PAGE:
By Rabbi Peter Kessler, Temple Ohev Sholom
This sermon was originally delivered to Temple Ohev Sholom’s congregation in 2016.
A tale of two boys growing up in an affluent East Coast suburb, very much like Mechanicsburg on the West Shore. Eric & Derrick meet in Pre-K, and find out they’re only 5 days apart. Soon they become best friends.
Eric’s dad is a teacher, his mom is a lawyer. They live in a big house with a pool in the backyard. Derrick’s dad works as an executive at a large corporation, his mom is a doctor. They, too, live in a big house with a pool in the backyard. Eric is always at Derrick’s, Derrick is always at Eric’s, and their parents often do the carpool thing, taking turns to drive the boys to baseball practice.
They go to day camp together, and take the same bus to middle school. They were both nervous to start high school, but Eric was on the baseball team and Derrick was on the swim team and soon they had more friends than they could count. But their best friend was always each other - they told each other everything, about the girls they liked, the boys to stay away from, the teachers who were strict, and the ones who never looked when you took out your cell phone to text someone across the room.
They got their driving permits on the same day- Eric’s dad carefully watching his son drive, Derrick’s mom being the over-cautious doctor teaching her son to drive.
And then the big day to get their licenses. They both pass on the first try, and each set of parents take their son for their first car - new ones, of course, with cameras and blind spot mirrors and all the latest safety features - Eric’s a black Toyota, Derrick’s a silver Honda.
Soon Saturday night rolls around and each of the boys are ready to go out on their respective dates. Mom and dad sit Eric down and give him the lecture: Curfew at 10, no texting or talking on the phone behind the wheel, no speeding, and no picking up any friends along the way.
Mom and dad sit Derrick down and give him the lecture: Curfew at 10, no texting or talking on the phone behind the wheel, no speeding, and no picking up any friends along the way.
Don’t wear a hoodie, don’t draw any attention to yourself, and if you’re pulled over, for heaven sake, keep your hands out of your pockets, be polite to the officer, sit very still in the car, and if he or she asks you to exit the car, be respectful and polite, even if you did nothing wrong, because we want you to come home in one piece - because it’s different when you’re 16, and black.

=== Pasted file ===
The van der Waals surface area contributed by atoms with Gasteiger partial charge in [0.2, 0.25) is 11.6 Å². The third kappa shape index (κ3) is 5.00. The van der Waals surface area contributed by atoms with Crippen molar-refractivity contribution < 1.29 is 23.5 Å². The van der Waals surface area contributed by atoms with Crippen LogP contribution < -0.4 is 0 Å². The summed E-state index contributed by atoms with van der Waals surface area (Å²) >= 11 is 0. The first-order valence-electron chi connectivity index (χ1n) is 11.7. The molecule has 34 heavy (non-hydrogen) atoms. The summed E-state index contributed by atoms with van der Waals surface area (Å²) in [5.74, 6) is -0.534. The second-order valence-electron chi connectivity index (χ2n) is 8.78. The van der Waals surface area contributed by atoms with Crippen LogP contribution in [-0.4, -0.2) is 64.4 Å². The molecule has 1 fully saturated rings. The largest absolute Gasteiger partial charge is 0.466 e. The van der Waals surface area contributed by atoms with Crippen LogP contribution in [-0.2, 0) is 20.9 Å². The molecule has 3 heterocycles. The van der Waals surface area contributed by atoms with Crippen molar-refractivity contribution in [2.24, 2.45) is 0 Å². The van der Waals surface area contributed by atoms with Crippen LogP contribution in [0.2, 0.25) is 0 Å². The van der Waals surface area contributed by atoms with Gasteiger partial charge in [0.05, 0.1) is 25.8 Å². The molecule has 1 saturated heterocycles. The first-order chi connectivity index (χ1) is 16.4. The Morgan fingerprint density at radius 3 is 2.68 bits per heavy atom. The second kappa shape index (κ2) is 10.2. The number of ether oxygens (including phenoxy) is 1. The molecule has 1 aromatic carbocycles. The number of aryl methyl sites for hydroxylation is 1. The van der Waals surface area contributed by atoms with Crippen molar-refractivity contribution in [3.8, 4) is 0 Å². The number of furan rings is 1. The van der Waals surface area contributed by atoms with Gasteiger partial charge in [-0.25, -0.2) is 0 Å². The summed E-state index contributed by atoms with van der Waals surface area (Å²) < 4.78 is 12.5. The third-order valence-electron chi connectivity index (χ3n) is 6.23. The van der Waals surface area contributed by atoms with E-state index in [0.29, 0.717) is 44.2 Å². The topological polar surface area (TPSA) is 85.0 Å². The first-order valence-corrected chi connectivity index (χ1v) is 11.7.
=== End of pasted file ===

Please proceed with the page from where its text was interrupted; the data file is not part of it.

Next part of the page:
For every moment of their lives, each boy was blind to the color of the other’s skin, but the world isn’t blind. No, the world is never blind, and even though each boy is clean, respectful, comes from a good family, drives a brand new car, and follows the rules, life has different rules for Derrick than Eric. That’s just the way it is.
Is it because the police are racist, or is it because the police are frightened? Is it because putting on a badge makes you a target for every marginalized person with a complaint, or is it because many neighborhoods are jungles filled with people who act more like animals?
Is it because skin color makes some people frightened of others, or is it because people whose parents aren’t like Eric & Derrick’s feel as though no one cares whether they live or die?
Yes, yes, and yes…it is all these things. For some terrible reason, teenage boys with dark skin need to be reminded time and again that there is a double standard in this world and they have to live by rules meant not for them, but about them, and the perception that they will be violent, destructive, and dangerous to be around.
A similar scene was played out on every news program today, after the President expressed his sorrow, frustration, and anger over the five slain Dallas policemen and the hands of a deranged man. The African American newscasters were all frightened on CNN and ABC this morning….frightened for their communities, frightened for the police force, and all of them, including the mayor of Dallas, frightened for all of their children, growing up in a world where there is a double standard...where black lives don’t matter as much as white ones do, and they tremble with fear and anxiety every time their children get into a car and hope and pray that they come home alive. The same way the husbands and wives of police officers tremble with fear and anxiety every time their spouses put on the uniform and get into the car as they hope and pray that they come home alive.
I don’t think hope is going to save them and I don’t think prayer is going to save them either. Frankly I don’t know what is going to save the African American teenagers from a world that looks at them differently from white kids or what is going to save our police officers from being viewed as tyrannical adversaries in the delicate balance of the law.
What I do know is that kindness, understanding, peaceful conversation, and respect is going to be the only way we can begin to sift through the hatred that would cause a police officer to kill an innocent father or a sniper to kill an innocent police officer. The world is in a precarious position this Shabbat and I’m afraid that prayer will not be the answer in the face of hatred.